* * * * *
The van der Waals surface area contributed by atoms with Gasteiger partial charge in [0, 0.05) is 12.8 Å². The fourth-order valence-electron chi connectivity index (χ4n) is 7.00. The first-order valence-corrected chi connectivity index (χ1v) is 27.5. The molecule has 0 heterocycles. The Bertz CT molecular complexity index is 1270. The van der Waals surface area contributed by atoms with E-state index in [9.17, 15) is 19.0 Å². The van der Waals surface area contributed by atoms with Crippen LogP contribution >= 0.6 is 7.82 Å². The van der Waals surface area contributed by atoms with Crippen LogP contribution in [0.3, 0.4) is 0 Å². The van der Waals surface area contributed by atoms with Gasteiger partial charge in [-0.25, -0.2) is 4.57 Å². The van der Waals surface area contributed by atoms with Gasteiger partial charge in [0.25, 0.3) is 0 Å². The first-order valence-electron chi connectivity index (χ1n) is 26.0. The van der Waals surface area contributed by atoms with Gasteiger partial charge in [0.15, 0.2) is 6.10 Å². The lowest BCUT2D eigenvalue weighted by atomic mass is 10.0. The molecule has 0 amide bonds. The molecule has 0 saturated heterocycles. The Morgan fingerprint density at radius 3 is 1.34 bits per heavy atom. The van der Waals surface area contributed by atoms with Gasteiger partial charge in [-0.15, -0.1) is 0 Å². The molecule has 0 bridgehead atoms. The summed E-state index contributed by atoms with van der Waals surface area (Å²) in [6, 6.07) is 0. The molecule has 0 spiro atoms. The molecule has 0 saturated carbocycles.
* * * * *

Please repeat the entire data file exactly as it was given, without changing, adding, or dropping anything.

The van der Waals surface area contributed by atoms with Gasteiger partial charge in [0, 0.05) is 12.8 Å². The fourth-order valence-electron chi connectivity index (χ4n) is 7.00. The first-order valence-corrected chi connectivity index (χ1v) is 27.5. The molecule has 0 heterocycles. The Bertz CT molecular complexity index is 1270. The van der Waals surface area contributed by atoms with E-state index in [9.17, 15) is 19.0 Å². The van der Waals surface area contributed by atoms with Crippen LogP contribution >= 0.6 is 7.82 Å². The van der Waals surface area contributed by atoms with Crippen LogP contribution in [0.3, 0.4) is 0 Å². The van der Waals surface area contributed by atoms with Gasteiger partial charge in [-0.25, -0.2) is 4.57 Å². The van der Waals surface area contributed by atoms with Gasteiger partial charge in [0.25, 0.3) is 0 Å². The first-order valence-electron chi connectivity index (χ1n) is 26.0. The van der Waals surface area contributed by atoms with Gasteiger partial charge in [0.15, 0.2) is 6.10 Å². The lowest BCUT2D eigenvalue weighted by atomic mass is 10.0. The molecule has 0 amide bonds. The molecule has 0 saturated heterocycles. The Morgan fingerprint density at radius 3 is 1.34 bits per heavy atom. The van der Waals surface area contributed by atoms with Gasteiger partial charge in [-0.15, -0.1) is 0 Å². The molecule has 0 bridgehead atoms. The summed E-state index contributed by atoms with van der Waals surface area (Å²) in [6, 6.07) is 0. The molecule has 0 spiro atoms. The molecule has 0 saturated carbocycles.